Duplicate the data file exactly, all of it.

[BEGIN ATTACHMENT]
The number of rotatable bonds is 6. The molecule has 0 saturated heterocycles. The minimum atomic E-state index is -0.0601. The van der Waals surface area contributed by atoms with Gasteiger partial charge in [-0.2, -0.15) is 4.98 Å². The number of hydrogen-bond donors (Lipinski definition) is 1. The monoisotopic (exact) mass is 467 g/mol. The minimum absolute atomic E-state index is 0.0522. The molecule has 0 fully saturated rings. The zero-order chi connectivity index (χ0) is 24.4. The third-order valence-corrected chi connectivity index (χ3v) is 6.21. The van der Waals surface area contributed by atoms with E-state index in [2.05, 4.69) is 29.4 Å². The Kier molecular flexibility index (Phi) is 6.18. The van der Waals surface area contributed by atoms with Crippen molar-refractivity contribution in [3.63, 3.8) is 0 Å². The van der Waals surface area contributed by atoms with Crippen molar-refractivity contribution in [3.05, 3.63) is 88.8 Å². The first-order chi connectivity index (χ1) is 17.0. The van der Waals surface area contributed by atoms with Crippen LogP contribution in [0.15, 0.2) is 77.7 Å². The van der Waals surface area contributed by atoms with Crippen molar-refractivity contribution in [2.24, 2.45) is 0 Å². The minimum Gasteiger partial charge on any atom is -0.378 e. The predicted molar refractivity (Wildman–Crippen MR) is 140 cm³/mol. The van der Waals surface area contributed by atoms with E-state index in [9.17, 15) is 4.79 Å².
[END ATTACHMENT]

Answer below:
The number of rotatable bonds is 6. The molecule has 0 saturated heterocycles. The minimum atomic E-state index is -0.0601. The van der Waals surface area contributed by atoms with Gasteiger partial charge in [-0.2, -0.15) is 4.98 Å². The number of hydrogen-bond donors (Lipinski definition) is 1. The monoisotopic (exact) mass is 467 g/mol. The minimum absolute atomic E-state index is 0.0522. The molecule has 0 fully saturated rings. The zero-order chi connectivity index (χ0) is 24.4. The third-order valence-corrected chi connectivity index (χ3v) is 6.21. The van der Waals surface area contributed by atoms with E-state index in [2.05, 4.69) is 29.4 Å². The Kier molecular flexibility index (Phi) is 6.18. The van der Waals surface area contributed by atoms with Crippen molar-refractivity contribution in [3.63, 3.8) is 0 Å². The van der Waals surface area contributed by atoms with Crippen molar-refractivity contribution in [3.05, 3.63) is 88.8 Å². The first-order chi connectivity index (χ1) is 17.0. The van der Waals surface area contributed by atoms with Crippen LogP contribution in [0.15, 0.2) is 77.7 Å². The van der Waals surface area contributed by atoms with Crippen molar-refractivity contribution in [2.24, 2.45) is 0 Å². The minimum Gasteiger partial charge on any atom is -0.378 e. The predicted molar refractivity (Wildman–Crippen MR) is 140 cm³/mol. The van der Waals surface area contributed by atoms with E-state index in [9.17, 15) is 4.79 Å².